Interviewing for TV and radio
Simon Wright, talent executive for BBC Vision, is an experienced media talent manager across TV and radio. He also runs the BBC Production Talent Pool and Production Trainee schemes and details the best - and worst - ways of selling yourself in that all-important interview.
So you are sat at home watching Flog It, or on your lunch break queuing for a sandwich and you get that call: “We’d love to see you for an interview.” You agree a date and time and when the initial buzz of excitement wears off you think, “OMG, what am I going to say to get the job?”
Preparation is key and essential for any interview. There have been times when I have interviewed people for a particular programme and the question “What do you think of the last series?” comes up. I have had people say, “Oh, I was too busy to watch it” or waffle on about a different programme or an episode from many years ago. This automatically tells the interviewer that you haven’t done your homework and if there was a buzzer a-la Britain’s Got Talent then rest assured this would be pressed right now! So watch or listen to the output. This shows that you are keen, passionate and interested in what you have applied for.
If you are being interviewed by senior producers, research them beforehand, find out what they have been working on and throw that into the conversation. You don’t want to look like a stalker but by knowing someone’s style and history of programmes this can reinforce the fact that you have done your homework.
Be careful not to go too far and talk about partners, kids, or say “I love that you are such a big fan of Adele.” This might throw the interviewer off guard and make you look like a needy fan. I interviewed someone recently who talked about some of my tweets. Now I know that Twitter is a public space but do you need to remind me that I know all the words to Neneh Cherry’s Buffalo Stance?
Take time to look at the job description carefully, know what the tasks are and what is expected of you. Don’t go into an interview talking about a completely different job or a job that you want to do, talk about the job that you applied for. It is great to have ambition but if you apply for a job the interviewer expects you to want that job, not something two grades higher.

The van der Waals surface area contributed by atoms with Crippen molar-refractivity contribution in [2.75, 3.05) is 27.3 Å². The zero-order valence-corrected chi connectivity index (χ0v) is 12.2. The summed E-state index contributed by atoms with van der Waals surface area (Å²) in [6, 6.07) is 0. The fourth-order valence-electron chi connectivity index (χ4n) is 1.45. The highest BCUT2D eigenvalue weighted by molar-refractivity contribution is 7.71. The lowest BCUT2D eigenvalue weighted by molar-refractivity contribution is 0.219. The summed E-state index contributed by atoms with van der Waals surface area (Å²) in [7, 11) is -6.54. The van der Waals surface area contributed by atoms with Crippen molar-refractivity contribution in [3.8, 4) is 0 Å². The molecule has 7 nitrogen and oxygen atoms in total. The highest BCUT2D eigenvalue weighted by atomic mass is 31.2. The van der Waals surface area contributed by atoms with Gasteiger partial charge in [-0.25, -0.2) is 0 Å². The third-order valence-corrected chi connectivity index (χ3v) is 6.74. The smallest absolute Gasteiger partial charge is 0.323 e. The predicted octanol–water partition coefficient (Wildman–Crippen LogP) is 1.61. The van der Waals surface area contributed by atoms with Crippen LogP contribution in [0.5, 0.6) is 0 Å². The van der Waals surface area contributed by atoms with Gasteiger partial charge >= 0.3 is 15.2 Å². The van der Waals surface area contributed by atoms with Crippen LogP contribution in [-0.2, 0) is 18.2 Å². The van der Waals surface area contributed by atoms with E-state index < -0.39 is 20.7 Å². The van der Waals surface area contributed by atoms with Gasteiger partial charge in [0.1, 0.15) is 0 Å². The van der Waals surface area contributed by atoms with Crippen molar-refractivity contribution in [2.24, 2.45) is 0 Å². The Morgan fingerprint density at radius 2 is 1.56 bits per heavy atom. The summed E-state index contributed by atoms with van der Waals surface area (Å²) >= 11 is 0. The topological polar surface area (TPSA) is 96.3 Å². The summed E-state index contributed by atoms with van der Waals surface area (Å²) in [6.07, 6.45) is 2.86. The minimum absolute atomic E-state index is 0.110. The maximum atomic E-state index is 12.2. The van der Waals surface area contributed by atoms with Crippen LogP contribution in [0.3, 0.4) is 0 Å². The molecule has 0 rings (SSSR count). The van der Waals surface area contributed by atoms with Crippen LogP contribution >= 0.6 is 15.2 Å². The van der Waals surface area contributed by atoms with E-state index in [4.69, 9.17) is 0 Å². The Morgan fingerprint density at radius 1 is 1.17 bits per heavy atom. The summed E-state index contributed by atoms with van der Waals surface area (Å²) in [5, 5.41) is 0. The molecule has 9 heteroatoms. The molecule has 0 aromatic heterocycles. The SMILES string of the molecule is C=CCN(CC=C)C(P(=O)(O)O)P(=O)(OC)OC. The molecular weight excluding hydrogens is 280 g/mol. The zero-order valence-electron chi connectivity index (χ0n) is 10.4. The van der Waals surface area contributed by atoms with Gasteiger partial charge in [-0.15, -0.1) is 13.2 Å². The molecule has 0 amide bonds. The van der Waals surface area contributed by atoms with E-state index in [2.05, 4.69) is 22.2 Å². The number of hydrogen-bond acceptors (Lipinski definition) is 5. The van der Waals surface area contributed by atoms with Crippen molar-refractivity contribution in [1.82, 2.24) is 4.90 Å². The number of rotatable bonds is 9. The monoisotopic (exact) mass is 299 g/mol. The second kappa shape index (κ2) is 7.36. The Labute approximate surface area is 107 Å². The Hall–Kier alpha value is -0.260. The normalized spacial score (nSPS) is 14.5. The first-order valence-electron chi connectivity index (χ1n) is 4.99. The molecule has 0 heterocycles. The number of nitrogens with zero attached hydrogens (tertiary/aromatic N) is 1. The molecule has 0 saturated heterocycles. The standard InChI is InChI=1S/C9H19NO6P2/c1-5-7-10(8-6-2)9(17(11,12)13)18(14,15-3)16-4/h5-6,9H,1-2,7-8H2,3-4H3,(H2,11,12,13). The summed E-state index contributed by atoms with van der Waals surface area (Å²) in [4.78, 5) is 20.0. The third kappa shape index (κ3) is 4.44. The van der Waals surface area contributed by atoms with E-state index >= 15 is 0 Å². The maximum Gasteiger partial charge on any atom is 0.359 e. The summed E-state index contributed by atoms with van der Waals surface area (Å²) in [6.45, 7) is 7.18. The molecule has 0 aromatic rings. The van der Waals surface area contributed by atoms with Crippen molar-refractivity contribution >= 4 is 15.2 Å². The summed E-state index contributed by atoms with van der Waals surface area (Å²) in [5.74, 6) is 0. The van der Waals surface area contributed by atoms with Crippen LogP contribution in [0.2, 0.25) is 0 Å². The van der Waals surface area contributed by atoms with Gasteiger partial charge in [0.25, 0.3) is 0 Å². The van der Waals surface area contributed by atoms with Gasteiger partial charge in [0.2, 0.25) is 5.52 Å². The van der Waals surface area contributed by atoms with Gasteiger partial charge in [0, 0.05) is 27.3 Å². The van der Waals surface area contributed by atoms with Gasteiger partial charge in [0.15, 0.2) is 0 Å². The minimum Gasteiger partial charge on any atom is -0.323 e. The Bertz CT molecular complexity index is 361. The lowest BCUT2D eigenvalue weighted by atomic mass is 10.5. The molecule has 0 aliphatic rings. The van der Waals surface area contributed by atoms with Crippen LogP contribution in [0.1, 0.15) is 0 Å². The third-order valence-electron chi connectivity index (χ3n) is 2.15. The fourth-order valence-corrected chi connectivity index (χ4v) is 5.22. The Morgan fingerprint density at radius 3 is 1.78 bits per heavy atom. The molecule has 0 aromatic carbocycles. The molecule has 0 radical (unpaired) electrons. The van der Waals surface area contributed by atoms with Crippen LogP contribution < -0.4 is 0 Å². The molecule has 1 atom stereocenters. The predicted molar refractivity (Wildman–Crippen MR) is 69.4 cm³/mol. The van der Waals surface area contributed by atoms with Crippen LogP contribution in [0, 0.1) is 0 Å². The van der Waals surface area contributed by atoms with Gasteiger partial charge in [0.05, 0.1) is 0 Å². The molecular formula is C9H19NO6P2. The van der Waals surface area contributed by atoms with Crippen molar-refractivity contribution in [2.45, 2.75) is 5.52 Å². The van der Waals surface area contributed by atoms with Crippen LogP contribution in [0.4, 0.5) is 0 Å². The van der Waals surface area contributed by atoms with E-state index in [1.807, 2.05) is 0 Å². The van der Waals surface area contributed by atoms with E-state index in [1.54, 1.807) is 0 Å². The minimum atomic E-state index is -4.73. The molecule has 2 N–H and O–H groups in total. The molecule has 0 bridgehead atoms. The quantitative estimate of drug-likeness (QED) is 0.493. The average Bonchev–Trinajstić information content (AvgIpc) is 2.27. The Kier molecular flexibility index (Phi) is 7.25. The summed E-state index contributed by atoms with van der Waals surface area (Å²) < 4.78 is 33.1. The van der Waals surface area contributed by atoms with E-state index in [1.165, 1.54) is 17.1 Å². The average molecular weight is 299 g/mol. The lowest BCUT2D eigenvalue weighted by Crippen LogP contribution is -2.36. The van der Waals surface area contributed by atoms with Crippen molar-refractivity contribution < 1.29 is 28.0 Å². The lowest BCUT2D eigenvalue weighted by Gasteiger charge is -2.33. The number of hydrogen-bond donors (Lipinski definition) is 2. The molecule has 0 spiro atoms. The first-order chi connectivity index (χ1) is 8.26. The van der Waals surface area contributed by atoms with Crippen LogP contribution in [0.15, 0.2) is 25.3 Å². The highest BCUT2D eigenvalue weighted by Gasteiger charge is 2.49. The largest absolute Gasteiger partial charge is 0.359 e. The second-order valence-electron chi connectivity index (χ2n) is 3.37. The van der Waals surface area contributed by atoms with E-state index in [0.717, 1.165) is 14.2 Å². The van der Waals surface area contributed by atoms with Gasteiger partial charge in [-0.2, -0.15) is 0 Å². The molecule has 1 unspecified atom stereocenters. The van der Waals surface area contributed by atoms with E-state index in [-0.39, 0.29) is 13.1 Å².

If you have more experience than the job requires then acknowledge this and talk about why you want to do the job, what experience it will give you and how your experience can really benefit the role. Don’t give the impression that you are just here to fill in time before you get another job; interviewers can tell when you are doing this. I’ve often heard “I really want to be a researcher and this is a great step to get there.” This might be true but the interviewer needs to know you want the job you applied for and will stick at it, at least for a decent amount of time.
Have an opinion and ideas
Ideas are your currency in the world of TV and radio. Everyone is looking for the next big idea, and ideas can really help you progress with your career. Have an opinion about the programme you are being interviewed for, but avoid being too critical. Don’t say things like “It just didn’t work for me” or “It was just too unrealistic and the camera work was shoddy.” Rather, do say things like “I really enjoyed the programme but I felt that by adding… and… you would have really developed a different angle to the story.” Back your ideas and opinions with evidence and always focus back to the audience.